January 21, 2009

WSIU sets digital conversion for later this month

by Pete Rosenbery

CARBONDALE, Ill. -- WSIU Public Television takes a historic leap forward later this month when the public broadcasting arm of Southern Illinois University Carbondale makes the federally mandated switch from analog to digital-only broadcasting.

The Federal Communications Commission and Congress set Tuesday, Feb. 17, as the date for full-power televisions to move to digital-only broadcasting. But installation of new digital equipment at WSIU’s Tamaroa transmitter site is enabling WSIU TV 8 to make the conversion earlier.

WSIU TV 8 will cease broadcasting analog programming at midnight, Tuesday, Jan. 27, and run instructional messages the next two days directing over-the-air analog television viewers to prepare for the transition. WSIU TV 8’s analog signal ends at 10 a.m., Thursday, Jan. 29.

On Tuesday, Feb. 3, due to technical improvements to the WSIU digital transmitter, TV 8 viewers will need to run a rescan for WSIU’s digital channels on their digital TVs or converter boxes.

WUSI TV 16 viewers in the Olney area make the digital television switch on Feb. 17, and need to rescan their channels then.

Robert Henderson, WSIU TV’s operations/production manager and digital coordinator, said a hope is the conversion solves reception problems, particularly south of Carbondale and in some areas of southeast Missouri, due to topography issues. The digital signal, combined with an increase in power, should improve the station’s reception tremendously, he said.

“It’s not a boring time to be involved in broadcasting,” Henderson said. “This is the most significant change in broadcasting that has occurred since cable television started up. We’re all learning. The viewers are frustrated, and a lot of people involved in the broadcasting industry are being challenged by all the technical issues that have arisen.”

To improve its signal coverage, WSIU is moving its broadcasts from the UHF to VHF frequency band. After Feb. 3, WSIU TV 8 viewers will need a VHF antenna to view digital channels 8.1, 8.2 and 8.3. WUSI TV’s digital channels, 16.1, 16.2 and 16.3 will remain on the current UHF band. Most antennas sold today are dual-purpose UHF and VHF.

Viewers with digital televisions do not need to do anything to prepare for the DTV switch other than install a quality set-top or rooftop antenna to enjoy the over-the-air reception of available digital channels. Viewers with analog TV sets who subscribe to cable or satellite television services also do not need to be concerned because providers will ensure their broadcast reception continues.

Current analog TV viewers who do not subscribe to a cable or satellite service, however, will not be able to tune in unless they purchase a digital television set, or buy and install a digital-to-analog set-top converter box.

Converter boxes are available at most electronic retail outlet stores for $40 to $70. A federal government incentive of two $40 coupons per household to offset converter box and supplies costs is awaiting an increase in funding. Viewers should call 1-888-DTV-2009 for the coupon waiting list.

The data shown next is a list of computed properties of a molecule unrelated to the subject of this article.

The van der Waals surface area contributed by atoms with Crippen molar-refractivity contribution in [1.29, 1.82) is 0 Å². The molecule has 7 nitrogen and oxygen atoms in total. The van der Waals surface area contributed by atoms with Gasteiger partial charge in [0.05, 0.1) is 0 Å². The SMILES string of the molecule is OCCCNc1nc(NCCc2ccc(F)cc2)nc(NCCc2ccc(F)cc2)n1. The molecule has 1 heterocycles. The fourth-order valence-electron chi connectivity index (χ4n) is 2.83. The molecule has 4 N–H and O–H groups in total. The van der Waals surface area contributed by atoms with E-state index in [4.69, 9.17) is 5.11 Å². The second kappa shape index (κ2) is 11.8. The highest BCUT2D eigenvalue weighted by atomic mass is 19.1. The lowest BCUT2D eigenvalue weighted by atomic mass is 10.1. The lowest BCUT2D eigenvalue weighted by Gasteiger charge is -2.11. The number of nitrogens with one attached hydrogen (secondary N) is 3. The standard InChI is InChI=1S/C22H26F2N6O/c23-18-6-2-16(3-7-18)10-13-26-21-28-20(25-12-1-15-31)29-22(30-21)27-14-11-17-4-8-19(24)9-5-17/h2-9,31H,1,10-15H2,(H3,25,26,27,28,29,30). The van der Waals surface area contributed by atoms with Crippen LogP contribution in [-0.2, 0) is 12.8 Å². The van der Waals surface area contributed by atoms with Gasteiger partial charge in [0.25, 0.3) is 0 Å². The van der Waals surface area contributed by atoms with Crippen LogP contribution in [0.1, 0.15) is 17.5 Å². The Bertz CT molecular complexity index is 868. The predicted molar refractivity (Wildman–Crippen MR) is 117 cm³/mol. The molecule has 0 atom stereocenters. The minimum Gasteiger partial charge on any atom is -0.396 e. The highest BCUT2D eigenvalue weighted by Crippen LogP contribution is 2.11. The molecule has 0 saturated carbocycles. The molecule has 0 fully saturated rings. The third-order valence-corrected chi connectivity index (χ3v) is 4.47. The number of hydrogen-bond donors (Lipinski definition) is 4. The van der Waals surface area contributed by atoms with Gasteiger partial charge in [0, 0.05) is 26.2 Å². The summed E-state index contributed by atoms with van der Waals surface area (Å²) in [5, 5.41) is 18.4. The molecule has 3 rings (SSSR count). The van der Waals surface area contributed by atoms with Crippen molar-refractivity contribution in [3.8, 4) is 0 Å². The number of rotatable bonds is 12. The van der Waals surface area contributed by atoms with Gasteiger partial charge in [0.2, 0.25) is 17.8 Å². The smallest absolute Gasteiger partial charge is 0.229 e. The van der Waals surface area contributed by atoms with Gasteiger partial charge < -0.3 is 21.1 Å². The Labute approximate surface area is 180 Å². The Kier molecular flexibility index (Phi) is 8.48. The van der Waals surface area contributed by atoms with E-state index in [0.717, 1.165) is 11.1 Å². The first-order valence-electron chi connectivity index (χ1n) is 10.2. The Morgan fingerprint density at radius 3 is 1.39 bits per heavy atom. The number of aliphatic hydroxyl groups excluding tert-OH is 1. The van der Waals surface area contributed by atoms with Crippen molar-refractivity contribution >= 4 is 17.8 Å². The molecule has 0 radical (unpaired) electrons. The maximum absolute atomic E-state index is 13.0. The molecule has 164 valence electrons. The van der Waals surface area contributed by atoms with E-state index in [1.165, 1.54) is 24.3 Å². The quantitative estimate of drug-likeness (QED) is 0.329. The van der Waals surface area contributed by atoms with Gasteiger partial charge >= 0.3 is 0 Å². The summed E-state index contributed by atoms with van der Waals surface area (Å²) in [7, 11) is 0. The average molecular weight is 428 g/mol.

Over-the-air-only viewers who have not ordered or received coupons and who want to be able to watch television after Feb. 17 need to buy a converter box now, and not wait, Henderson said.

In order to pick up weaker digital TV signals, over-the-air viewers who use rabbit ears may also need to buy a different model of antenna. A larger disc-shaped outdoor antenna, which can receive signals from all directions, is preferable. A V-shaped outdoor antenna pointed directly at a signal tower is another option. Viewers also may need an amplifier if the viewer lives in a weak signal area, such as a valley in a rural area. Viewers may visit AntennaWeb online at http://www.antennaweb.org/aw/welcome.aspx to receive antenna recommendations based on their specific location and needs.

There are concerns that many rural, low-income and elderly viewers are not prepared for the conversion. Henderson has met with numerous community groups recently to explain the conversion. He continues to receive many calls from people who are having problems receiving WSIU’s digital signals or who have yet to prepare for the change to digital-only broadcasting.

Reports indicate the proposed $825 billion federal stimulus package includes $650 million to continue the coupon program assisting conversion from analog to digital transmission. There are also reports of Congress considering delaying the conversion to June 12.

But Henderson emphasizes WSIU TV cannot delay its conversion due to next month’s scheduled transmitter tower work in Tamaroa, even if the federal government approves a nationwide postponement.

For more information or assistance in preparing for WSIU’s DTV switch, contact Henderson at 618/453-6156 or via email at robert.henderson@wsiu.org. Viewers may also visit WSIU TV’s blog at http://wsiutv.blogspot.com, or DTV Web pages at http://www.wsiu.org/dtv to find additional details and materials, including step-by-step instructions for installing a set-top converter box and an email form for assistance.

(Monica Tichenor, the public information and promotion coordinator for WSIU Public Broadcasting, contributed information for this news release.)